German Chancellor Angela Merkel on Monday told Prime Minister Benjamin Netanyahu that she agreed with Israel’s demand that Iranian troops be removed from Syria, especially the area close to the Israeli border.
“Iran’s regional influence is worrying,” she said.
Announcing at a joint press conference in Berlin that she and other government representatives planned to visit Israel in early October, Merkel said that “one has to discuss” Tehran’s presence in Syria. She also condemned the Islamic Republic’s heavily anti-Israel tweets.
On Sunday, Iranian Supreme Leader Ayatollah Ali Khamenei called the Jewish state the “cancerous tumor” of the region that must be “removed and eradicated.”
Still, Merkel defended the nuclear deal signed in 2015 by Iran and world powers — and opposed all along by Israel — arguing that it made the world a better place.
US President Donald Trump withdrew from the deal on May 8, with Netanyahu’s enthusiastic encouragement and support.
Both the US and Israel hope that Trump’s withdrawal can lead all sides into addressing what they say are the deal’s shortcomings — including “sunset” provisions that eventually end restrictions on Iranian nuclear activities, such as enriching uranium, as well as permitting Iran to continue to develop long-range missiles.
Merkel, like other European leaders with whom Netanyahu is set to meet later this week, has urged Trump to remain in the deal, known as the Joint Comprehensive Plan of Action.
As he took off for Berlin on Monday, the first leg of a series of visits with European leaders, Netanyahu indicated that Iran would be the first and only subject on his agenda.
Intent on winning support for amending the nuclear deal with Iran and getting Iranian troops out of Syria, the prime minister will also meet with French President Emmanuel Macron and British Prime Minister Theresa May, both of whose countries are signatories to the deal.
וידאו: קאנצלרית גרמניה אנגלה מרקל מקבלת את פניו של ראש הממשלה בנימין נתניהו בברלין. pic.twitter.com/LV4oLCjk3M
— ראש ממשלת ישראל (@IsraeliPM_heb) June 4, 2018
At Monday’s press conference, the two leaders agreed that it was important for the International Atomic Energy Agency to review a secret Iranian nuclear archive that Israel smuggled out of Tehran earlier this year and which Netanyahu announced to the world with great fanfare at the end of April.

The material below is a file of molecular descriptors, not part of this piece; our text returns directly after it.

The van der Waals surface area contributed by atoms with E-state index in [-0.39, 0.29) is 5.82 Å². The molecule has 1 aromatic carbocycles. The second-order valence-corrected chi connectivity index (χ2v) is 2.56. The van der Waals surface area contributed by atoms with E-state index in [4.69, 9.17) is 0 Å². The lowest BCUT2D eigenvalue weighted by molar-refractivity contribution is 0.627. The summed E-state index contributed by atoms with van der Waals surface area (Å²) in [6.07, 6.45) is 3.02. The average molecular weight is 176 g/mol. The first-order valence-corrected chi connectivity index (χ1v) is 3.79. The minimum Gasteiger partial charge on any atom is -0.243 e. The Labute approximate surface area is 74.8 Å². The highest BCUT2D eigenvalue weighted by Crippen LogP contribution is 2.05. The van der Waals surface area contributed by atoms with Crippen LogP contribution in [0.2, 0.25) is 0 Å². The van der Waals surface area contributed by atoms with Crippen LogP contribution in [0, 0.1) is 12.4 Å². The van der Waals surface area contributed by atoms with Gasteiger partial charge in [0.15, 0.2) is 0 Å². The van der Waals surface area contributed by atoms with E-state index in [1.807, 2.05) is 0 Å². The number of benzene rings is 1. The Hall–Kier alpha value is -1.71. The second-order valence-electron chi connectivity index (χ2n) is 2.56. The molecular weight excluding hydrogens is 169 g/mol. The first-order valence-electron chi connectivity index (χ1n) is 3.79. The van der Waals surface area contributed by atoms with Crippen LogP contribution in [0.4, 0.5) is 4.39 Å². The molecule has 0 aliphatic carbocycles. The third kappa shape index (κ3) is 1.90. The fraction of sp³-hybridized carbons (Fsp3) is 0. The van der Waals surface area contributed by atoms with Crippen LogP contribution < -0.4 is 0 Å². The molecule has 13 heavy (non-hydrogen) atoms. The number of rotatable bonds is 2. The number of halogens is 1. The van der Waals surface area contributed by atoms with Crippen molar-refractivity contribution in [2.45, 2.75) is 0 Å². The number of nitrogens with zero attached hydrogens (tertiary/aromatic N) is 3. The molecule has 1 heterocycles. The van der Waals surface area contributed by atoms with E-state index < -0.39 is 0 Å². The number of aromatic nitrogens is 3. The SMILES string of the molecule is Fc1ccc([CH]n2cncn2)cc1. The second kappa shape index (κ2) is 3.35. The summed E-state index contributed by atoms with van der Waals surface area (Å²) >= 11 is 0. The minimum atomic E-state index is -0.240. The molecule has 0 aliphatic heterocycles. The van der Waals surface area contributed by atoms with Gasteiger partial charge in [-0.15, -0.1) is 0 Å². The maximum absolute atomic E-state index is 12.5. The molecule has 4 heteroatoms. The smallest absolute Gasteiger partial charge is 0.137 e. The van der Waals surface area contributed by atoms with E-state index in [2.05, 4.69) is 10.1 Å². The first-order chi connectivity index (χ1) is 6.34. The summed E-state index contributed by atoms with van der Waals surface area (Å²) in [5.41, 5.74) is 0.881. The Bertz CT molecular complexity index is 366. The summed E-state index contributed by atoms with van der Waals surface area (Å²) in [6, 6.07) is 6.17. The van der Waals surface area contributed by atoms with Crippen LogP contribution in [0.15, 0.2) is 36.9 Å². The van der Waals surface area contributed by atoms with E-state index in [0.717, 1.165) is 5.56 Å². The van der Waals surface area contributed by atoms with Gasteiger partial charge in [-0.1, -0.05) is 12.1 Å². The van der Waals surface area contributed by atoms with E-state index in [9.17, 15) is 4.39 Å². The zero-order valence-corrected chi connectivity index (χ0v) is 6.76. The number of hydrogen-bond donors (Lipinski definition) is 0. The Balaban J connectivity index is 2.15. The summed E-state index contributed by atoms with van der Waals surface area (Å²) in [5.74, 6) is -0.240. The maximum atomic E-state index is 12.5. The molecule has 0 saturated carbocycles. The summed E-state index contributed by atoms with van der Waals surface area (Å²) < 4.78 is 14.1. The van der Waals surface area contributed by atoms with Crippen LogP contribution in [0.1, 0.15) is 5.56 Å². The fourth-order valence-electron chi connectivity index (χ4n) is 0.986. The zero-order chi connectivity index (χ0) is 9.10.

Netanyahu warned Merkel that Iran’s presence in Syria should also worry Germany, given that Shiite militias there were intent on converting Sunni Muslims to their creed, with the result that a “new religious war” would break out in the Middle East and send further waves of refugees to Europe.
Israel fears that as the Syrian civil war winds down, Iran, whose forces and Shiite proxies have backed President Bashar Assad, will turn its focus to Israel.
The Israeli Air Force is believed to have carried out a number of airstrikes on Iranian positions in Syria. Last month, the bitter enemies openly clashed when Iran fired dozens of rockets at Israeli positions in the Golan Heights, and Israel responded by striking several Iranian targets in Syria.
Last week, it was reported that Israel and Russia had reached a deal to remove Iranian forces from southern Syria, while also giving Israel a green light to strike Iranian targets in Syria.
The reported agreement would see Iranian forces leave southwestern Syria, while allowing Israel to strike Iranian assets deep in the country. Israel agreed not to attack Syrian regime targets, a report in the Arabic Asharq Al-Awsat newspaper said.
Turning to the issue of long-dormant peace talks with the Palestinians, Netanyahu said, “Our hand is always extended in peace,” while arguing that Israel’s improving relationships with Arab states were “most promising route.”
Merkel said, “There isn’t agreement on all points. But we’re partners, we’re friends.”
While the German leader reiterated the need for a two-state solution, Netanyahu said there would be no progress until the Palestinians recognized the right of the Jewish state to exist.